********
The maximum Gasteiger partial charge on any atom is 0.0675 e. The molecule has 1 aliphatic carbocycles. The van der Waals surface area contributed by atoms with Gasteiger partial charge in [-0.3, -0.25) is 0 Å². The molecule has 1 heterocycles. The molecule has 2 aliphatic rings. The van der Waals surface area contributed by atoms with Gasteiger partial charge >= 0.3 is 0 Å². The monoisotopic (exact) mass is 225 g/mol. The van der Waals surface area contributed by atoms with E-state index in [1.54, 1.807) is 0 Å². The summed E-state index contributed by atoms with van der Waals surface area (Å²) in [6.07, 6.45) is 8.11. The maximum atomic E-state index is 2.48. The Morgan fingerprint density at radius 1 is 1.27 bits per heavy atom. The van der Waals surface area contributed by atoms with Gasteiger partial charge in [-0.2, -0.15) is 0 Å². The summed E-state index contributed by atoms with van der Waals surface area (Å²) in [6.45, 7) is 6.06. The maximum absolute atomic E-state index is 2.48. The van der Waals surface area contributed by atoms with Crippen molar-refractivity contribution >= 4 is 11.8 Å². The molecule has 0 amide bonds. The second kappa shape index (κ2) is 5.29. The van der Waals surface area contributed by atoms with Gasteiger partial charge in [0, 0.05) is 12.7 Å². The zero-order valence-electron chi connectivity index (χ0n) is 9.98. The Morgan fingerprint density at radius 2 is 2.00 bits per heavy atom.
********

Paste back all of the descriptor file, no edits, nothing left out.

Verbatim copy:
The maximum Gasteiger partial charge on any atom is 0.0675 e. The molecule has 1 aliphatic carbocycles. The van der Waals surface area contributed by atoms with Gasteiger partial charge in [-0.3, -0.25) is 0 Å². The molecule has 1 heterocycles. The molecule has 2 aliphatic rings. The van der Waals surface area contributed by atoms with Gasteiger partial charge >= 0.3 is 0 Å². The monoisotopic (exact) mass is 225 g/mol. The van der Waals surface area contributed by atoms with E-state index in [1.54, 1.807) is 0 Å². The summed E-state index contributed by atoms with van der Waals surface area (Å²) in [6.07, 6.45) is 8.11. The maximum atomic E-state index is 2.48. The Morgan fingerprint density at radius 1 is 1.27 bits per heavy atom. The van der Waals surface area contributed by atoms with Gasteiger partial charge in [-0.2, -0.15) is 0 Å². The summed E-state index contributed by atoms with van der Waals surface area (Å²) in [6.45, 7) is 6.06. The maximum absolute atomic E-state index is 2.48. The van der Waals surface area contributed by atoms with Crippen molar-refractivity contribution >= 4 is 11.8 Å². The molecule has 0 amide bonds. The second kappa shape index (κ2) is 5.29. The van der Waals surface area contributed by atoms with Gasteiger partial charge in [0, 0.05) is 12.7 Å². The zero-order valence-electron chi connectivity index (χ0n) is 9.98. The Morgan fingerprint density at radius 2 is 2.00 bits per heavy atom.